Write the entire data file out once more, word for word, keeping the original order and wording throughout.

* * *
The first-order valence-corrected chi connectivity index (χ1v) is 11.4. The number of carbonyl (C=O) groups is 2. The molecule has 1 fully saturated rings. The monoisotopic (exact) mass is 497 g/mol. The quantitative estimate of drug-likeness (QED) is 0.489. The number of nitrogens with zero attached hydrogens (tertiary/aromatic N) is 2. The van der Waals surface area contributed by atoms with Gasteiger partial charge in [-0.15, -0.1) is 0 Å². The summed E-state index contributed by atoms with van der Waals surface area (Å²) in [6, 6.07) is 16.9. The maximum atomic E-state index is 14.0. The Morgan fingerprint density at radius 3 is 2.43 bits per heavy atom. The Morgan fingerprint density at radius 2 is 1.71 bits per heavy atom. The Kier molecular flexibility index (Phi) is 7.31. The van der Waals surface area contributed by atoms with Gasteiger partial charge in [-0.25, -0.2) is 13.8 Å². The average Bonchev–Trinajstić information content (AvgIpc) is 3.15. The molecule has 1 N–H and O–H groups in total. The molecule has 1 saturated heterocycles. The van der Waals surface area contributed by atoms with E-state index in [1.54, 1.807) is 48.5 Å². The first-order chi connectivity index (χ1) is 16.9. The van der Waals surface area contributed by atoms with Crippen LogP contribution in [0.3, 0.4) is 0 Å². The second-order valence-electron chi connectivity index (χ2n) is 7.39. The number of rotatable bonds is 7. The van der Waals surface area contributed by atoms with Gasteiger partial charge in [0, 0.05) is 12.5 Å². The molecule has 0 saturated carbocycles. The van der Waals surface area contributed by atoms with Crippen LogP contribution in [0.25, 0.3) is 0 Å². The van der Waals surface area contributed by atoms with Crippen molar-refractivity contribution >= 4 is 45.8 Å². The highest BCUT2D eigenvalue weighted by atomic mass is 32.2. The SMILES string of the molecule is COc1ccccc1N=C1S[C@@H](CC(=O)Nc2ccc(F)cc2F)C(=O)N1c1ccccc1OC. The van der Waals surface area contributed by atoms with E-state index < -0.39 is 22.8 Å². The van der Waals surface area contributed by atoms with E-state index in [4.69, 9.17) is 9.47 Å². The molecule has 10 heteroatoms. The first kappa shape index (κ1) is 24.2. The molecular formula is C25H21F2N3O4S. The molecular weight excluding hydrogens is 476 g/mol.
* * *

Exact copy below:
The first-order valence-corrected chi connectivity index (χ1v) is 11.4. The number of carbonyl (C=O) groups is 2. The molecule has 1 fully saturated rings. The monoisotopic (exact) mass is 497 g/mol. The quantitative estimate of drug-likeness (QED) is 0.489. The number of nitrogens with zero attached hydrogens (tertiary/aromatic N) is 2. The van der Waals surface area contributed by atoms with Gasteiger partial charge in [-0.15, -0.1) is 0 Å². The summed E-state index contributed by atoms with van der Waals surface area (Å²) in [6, 6.07) is 16.9. The maximum atomic E-state index is 14.0. The Morgan fingerprint density at radius 3 is 2.43 bits per heavy atom. The Morgan fingerprint density at radius 2 is 1.71 bits per heavy atom. The Kier molecular flexibility index (Phi) is 7.31. The van der Waals surface area contributed by atoms with Gasteiger partial charge in [-0.25, -0.2) is 13.8 Å². The average Bonchev–Trinajstić information content (AvgIpc) is 3.15. The molecule has 1 N–H and O–H groups in total. The molecule has 1 saturated heterocycles. The van der Waals surface area contributed by atoms with E-state index in [1.54, 1.807) is 48.5 Å². The first-order chi connectivity index (χ1) is 16.9. The van der Waals surface area contributed by atoms with Crippen LogP contribution in [0.3, 0.4) is 0 Å². The second-order valence-electron chi connectivity index (χ2n) is 7.39. The number of rotatable bonds is 7. The van der Waals surface area contributed by atoms with Gasteiger partial charge in [0, 0.05) is 12.5 Å². The molecule has 0 saturated carbocycles. The van der Waals surface area contributed by atoms with Crippen LogP contribution in [0.25, 0.3) is 0 Å². The van der Waals surface area contributed by atoms with Crippen molar-refractivity contribution >= 4 is 45.8 Å². The highest BCUT2D eigenvalue weighted by atomic mass is 32.2. The SMILES string of the molecule is COc1ccccc1N=C1S[C@@H](CC(=O)Nc2ccc(F)cc2F)C(=O)N1c1ccccc1OC. The van der Waals surface area contributed by atoms with E-state index < -0.39 is 22.8 Å². The van der Waals surface area contributed by atoms with E-state index in [4.69, 9.17) is 9.47 Å². The molecule has 10 heteroatoms. The first kappa shape index (κ1) is 24.2. The molecular formula is C25H21F2N3O4S. The molecular weight excluding hydrogens is 476 g/mol.